By Corinne Dufka (Associate Director, West Africa)
“The Jihadists are the law now,” an elder from central Mali told me. “The very day the French-supported operation finished, the Islamists were back in the villages,” confided another villager last week, referring to a military operation near the Mali-Burkina Faso border in April.
The French-led military intervention in northern Mali in 2013 was hailed as a military success, ending the region’s occupation by ethnic Tuareg separatists and armed Islamists linked to Al-Qaeda. But since 2015, attacks against Malian forces and abuses by Al-Qaeda-linked groups have moved southward to Mali’s previously stable central regions and, last year, spread into neighboring Burkina Faso.
The endurance of the jihadist recruitment success and their appeal to many villagers suggests that military operations on their own will not be sufficient to defeat the threat. President Emmanuel Macron should keep this in mind when he visits the country this Friday.
Since 2015, I’ve interviewed scores of witnesses and victims to abuses in central Mali. They described how, in recent months, groups of up to 50 Islamist fighters closed down schools, banned women from riding on motorcycles driven by men other than their husbands, and imposed their version of Sharia (Islamic law). “We used to spend days celebrating a marriage or baptism, dancing and singing together,” one man said. “Not anymore.”
Men accused of being informants for the Malian government often turn up dead. Since 2015, Islamists have executed at least 40 men in their custody, including village chiefs and local officials. Some were murdered in front of their families. Several people said they felt pressured to have one of their sons join the Islamists.
Villagers described how soldiers detained and executed three family members in January.
However, an equal number of villagers told me they welcomed the presence of the Islamist groups in central Mali and saw them as a benevolent alternative to a state they associate with predatory and abusive governance. Many seethed as they described Malian army abuses during counterterrorism operations, including arbitrary arrests, torture, and executions. Since late 2016, I have documented the alleged extrajudicial killing by soldiers of 12 detainees, the most recent in early May, and the forced disappearance of several others.
Villagers described how soldiers detained and executed three family members in January. “We heard gunshots in the distance,” one witness said. “I followed the tracks of the army truck and found our people in a shallow grave.” This week, I received a desperate email from the brother of a man forced into a white pickup by men in uniform on February 3. “We have heard nothing; we have searched everywhere,” he said.
While the behavior of the state security services has improved in recent years, Malian authorities have made little effort to investigate those implicated in violations.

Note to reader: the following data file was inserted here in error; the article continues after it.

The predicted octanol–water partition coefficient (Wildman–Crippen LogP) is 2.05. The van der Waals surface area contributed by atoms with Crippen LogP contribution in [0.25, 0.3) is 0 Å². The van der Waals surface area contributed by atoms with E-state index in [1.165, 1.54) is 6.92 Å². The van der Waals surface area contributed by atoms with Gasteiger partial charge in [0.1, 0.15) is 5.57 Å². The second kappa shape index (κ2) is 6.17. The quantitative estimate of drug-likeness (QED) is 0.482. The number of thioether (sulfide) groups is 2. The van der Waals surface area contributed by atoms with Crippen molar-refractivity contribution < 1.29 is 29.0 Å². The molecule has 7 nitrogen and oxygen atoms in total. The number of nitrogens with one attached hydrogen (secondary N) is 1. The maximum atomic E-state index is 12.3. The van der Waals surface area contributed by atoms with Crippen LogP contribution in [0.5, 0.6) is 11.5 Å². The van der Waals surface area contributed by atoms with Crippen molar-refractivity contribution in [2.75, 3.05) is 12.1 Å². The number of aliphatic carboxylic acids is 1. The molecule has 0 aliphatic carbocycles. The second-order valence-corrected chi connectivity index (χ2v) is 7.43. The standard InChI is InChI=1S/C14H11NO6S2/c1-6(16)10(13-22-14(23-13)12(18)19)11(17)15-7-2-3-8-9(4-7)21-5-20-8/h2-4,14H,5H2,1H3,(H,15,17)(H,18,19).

The armed Islamist groups operating in central Mali, an area inhabited by several ethnic groups, have concentrated their recruitment efforts on the Peuhl or Fulani. Villagers said the Islamists are recruiting by exploiting frustrations over poverty, abusive security services, rampant banditry, local Peuhl clan rivalries, and, especially, corruption.
“The jihadists speak a lot about corruption… how the authorities steal, torture and do bad things to us,” one elder said. “Honestly, they don’t need to try very hard to recruit the youth… they’re going themselves.”
Islamists are increasingly filling the governance vacuum.
Villagers also said the Islamists are increasingly filling the governance vacuum. They welcomed Islamist efforts to investigate and punish livestock thieves, including by executions. Others praised Sharia rulings in favor of victims of domestic violence or spousal abandonment. Elders from both the sedentary Bambara and pastoral Peuhl communities credited the Islamists’ efforts in late 2016 to resolve deadly land disputes. This meaningfully reduced communal violence in some regions, they said.
“We are fed up with paying bribes every time you meet a man in uniform or government official,” one villager said. “The Islamists get all this done without asking for taxes, money, or one of our cows.”
The burden to resolve this situation lies first and foremost with the Malian government. But military operations, including those supported by the French, are not enough to pull Mali from this deepening quagmire.
French strategy in Mali and the wider Sahel won’t succeed without helping Mali to address the issues underlying decades of insecurity and the growing support for abusive armed Islamist groups. After all, it was corruption, poor governance, and abusive security force conduct that led to Mali’s spectacular collapse in 2012.
When President Macron visits Mali on Friday, he should urge the government to professionalize the security forces and hold them accountable, to support the chronically neglected judiciary, and to take concrete action against rampant corruption. Strengthening Mali’s weak rule of law institutions is complicated work, but no counterterrorism strategy can succeed without it.